Welcome to the Robin Miller Mailbag presented by Honda Racing / HPD. You can follow the Santa Clarita, California-based company at: hpd.honda.com and on social media at @HondaRacing_HPD and https://www.facebook.com/HondaRacingHPD.
Your questions for Robin should be sent to firstname.lastname@example.org. We cannot guarantee we’ll publish all your questions and answers, but Robin will reply to you. And if you have a question about the technology side of racing, Robin will pass these on to Marshall Pruett and he will also answer here.
Q: So all I remember is that you say there are no good spots for passing at Laguna Seca. I have seen quite a few insane passes this season at other tracks that I don’t remember seeing before. The way the red tires fall off, and the blacks lasting longer… and you throw in the P2P, and I am stoked for the weekend. Do you think anything can change your mind? By the way, BBQ, no-host bar and possible poker game up in camping near Turn 11. See you there.
RM: Nothing would delight me more than to see mass passing on Sunday, and I suppose you can’t discount the chance of some surprises with Dallara’s race-able package. But I’ve been to every IndyCar race run at Laguna Seca and I’ve seen two passes for the lead – Bobby Rahal passing Mario entering the Corkscrew in 1986, and Zanardi’s off-track banzai in 1996. In the 22 previous races, 14 winners have come from the pole and four others started second – 18 out of 22 from the front row. That’s why, unless there’s a lot of chaos and cautions, the finish is usually dictated by qualifying – except in 2001, when Max Papis started 25th and pitted four times in the first 13 laps, but never passed a car on the track and won the race.
Q: OK Miller, let’s forget about the point gap between the top four. Of them, which driver would be the best to help IndyCar in the overall picture? A few years ago Newgarden was a great story, being a young American, and Rossi still kinda has the bad boy feel to him. Scott is the chiseled veteran, while Simon is a great character, but I don’t know if he moves the needle at all. My order here might be right, but I am pulling for No. 2, so I’m probably too biased on this one.
RM: That’s a good question. Because he hasn’t won one yet and the fact he came out of nowhere three years ago, I think Rossi is probably the best story for the media. Like many drivers that get strained through the F1 system with no real shot at being competitive, Alex showed that a driver can make a difference in IndyCar if paired with the right engineer and team. Where would he be today if Bryan Herta and Michael Andretti hadn’t plucked him out of no-man’s land? And Josef and Simon are also good storylines, as well as great reps for IndyCar. Dixie is pure class and one of the all-time greats, but really doesn’t have a chance.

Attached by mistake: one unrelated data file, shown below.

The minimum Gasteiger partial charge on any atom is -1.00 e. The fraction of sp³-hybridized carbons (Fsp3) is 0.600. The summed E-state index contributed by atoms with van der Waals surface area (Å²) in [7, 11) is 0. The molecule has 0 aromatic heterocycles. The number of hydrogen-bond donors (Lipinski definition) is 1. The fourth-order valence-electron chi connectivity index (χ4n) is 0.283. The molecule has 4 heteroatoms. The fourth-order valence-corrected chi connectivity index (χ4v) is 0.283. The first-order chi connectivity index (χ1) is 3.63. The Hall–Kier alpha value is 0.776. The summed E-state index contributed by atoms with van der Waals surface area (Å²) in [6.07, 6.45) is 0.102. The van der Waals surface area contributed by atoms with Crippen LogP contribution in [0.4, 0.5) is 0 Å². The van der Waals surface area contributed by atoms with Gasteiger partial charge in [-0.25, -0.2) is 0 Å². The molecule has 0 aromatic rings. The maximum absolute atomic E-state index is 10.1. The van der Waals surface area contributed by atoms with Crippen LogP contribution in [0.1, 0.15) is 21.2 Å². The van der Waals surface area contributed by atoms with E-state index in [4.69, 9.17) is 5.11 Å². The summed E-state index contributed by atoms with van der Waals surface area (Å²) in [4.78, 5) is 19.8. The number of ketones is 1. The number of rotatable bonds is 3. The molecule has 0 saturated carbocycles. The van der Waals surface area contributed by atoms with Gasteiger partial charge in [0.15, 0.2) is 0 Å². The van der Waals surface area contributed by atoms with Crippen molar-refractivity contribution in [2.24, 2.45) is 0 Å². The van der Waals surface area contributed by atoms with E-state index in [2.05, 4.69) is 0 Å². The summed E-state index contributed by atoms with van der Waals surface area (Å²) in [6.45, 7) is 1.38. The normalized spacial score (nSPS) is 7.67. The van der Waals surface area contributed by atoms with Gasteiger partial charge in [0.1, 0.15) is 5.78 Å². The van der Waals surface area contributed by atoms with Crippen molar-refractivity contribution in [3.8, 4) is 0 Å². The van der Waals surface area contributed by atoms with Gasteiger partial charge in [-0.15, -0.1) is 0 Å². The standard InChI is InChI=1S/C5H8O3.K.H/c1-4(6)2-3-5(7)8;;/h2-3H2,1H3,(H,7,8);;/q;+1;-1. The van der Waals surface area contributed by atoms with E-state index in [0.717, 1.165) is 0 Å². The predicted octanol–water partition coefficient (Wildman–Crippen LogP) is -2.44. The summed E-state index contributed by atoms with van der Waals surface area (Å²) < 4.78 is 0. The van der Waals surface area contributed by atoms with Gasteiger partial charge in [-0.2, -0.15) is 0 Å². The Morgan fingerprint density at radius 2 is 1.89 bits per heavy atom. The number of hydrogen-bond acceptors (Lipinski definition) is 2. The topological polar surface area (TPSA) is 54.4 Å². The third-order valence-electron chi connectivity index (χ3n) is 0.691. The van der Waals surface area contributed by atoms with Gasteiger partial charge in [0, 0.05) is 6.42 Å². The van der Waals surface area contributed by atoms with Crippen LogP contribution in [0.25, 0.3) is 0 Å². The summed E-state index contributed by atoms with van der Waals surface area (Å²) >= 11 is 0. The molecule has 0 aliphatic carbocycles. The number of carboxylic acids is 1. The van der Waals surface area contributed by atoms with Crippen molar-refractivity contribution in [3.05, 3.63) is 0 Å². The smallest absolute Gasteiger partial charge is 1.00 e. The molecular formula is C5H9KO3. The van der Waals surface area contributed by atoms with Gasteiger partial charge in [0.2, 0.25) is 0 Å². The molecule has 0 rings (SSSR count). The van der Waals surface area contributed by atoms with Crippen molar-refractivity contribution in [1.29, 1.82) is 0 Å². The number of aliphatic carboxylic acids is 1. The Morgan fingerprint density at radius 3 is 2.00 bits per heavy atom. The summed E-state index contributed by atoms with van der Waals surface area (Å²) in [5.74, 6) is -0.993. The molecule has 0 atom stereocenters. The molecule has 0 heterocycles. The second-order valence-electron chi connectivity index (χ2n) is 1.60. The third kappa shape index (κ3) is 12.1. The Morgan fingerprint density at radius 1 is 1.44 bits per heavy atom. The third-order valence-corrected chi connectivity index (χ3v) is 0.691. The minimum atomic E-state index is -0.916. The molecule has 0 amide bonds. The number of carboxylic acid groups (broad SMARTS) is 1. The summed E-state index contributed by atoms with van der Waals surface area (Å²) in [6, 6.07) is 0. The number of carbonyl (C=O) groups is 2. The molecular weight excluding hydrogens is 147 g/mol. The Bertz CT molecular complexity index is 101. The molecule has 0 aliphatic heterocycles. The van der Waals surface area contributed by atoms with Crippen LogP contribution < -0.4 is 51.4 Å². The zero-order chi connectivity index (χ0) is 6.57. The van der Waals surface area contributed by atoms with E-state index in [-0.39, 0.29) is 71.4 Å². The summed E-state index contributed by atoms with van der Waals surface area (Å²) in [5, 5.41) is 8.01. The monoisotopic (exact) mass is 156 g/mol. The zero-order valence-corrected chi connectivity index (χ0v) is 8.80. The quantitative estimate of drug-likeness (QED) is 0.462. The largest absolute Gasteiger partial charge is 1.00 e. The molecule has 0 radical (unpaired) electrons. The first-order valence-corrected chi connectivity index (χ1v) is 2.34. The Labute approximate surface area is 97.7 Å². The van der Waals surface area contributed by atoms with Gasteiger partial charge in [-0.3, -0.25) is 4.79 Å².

Q: Is the Bomarito that drives in IMSA connected to the Bommarito that promotes the St. Louis IndyCar race? Such an unusual name; just wondering.
Bob Gray, Woodland Hill
RM: No. Jonathan Bomarito is no relation to John Bommarito, and they don’t even spell their last names the same. Bomarito was a winner in Toyota Atlantics who found a home in sports cars, while Bommarito is the title sponsor at Gateway and easily one of IndyCar’s top allies.
Q: My dad and I purchased tickets for Laguna Seca after being told by the track that there were screens and a scoring tower. That’s why I bought seats in the grandstand, so we can see what is going on around the track. However, I am watching the IMSA race and do not see either. Is this what we have to look forward to – just being able to see the front stretch next weekend? We knew visibility might not be the best at a road course, but at least when we go to Long Beach they have screens up to view the rest of the track. Any information that you can provide would be helpful.
RM: I spoke with track communications manager Brandy Falconer and she had it confirmed that there will be one big screen at the Turn 4 grandstands and another across from the stands on the front straightaway, so it sounds like you should be set.
Q: By all accounts, there has been an increase in interest in IndyCar over the past few years. Just curious — has there been a corresponding increase in the number of letters that are sent to the Mailbag?
Jim Amerian, Santa Monica, CA
RM: It’s really a flow of hard-liners that consistently contribute and first-timers that get inspired or angry depending on the topic, and obviously the mail is much heavier during the season. But to answer your question, there is probably more volume the past couple years because of the good racing, Alonso, McLaren, Rossi, the aeroscreen, the schedule and whether Indy should reserve starting spots. I started doing the Mailbag in the late ’90s at The Indianapolis Star, continued it at ESPN and SPEED before it became a weekly staple at RACER with sponsorship from Honda, and thankfully, it’s one of RACER’s most popular features throughout the year. I’m always amazed at how many open-wheel fans take the time to write, and it always makes me think there are more fans out there than we imagine.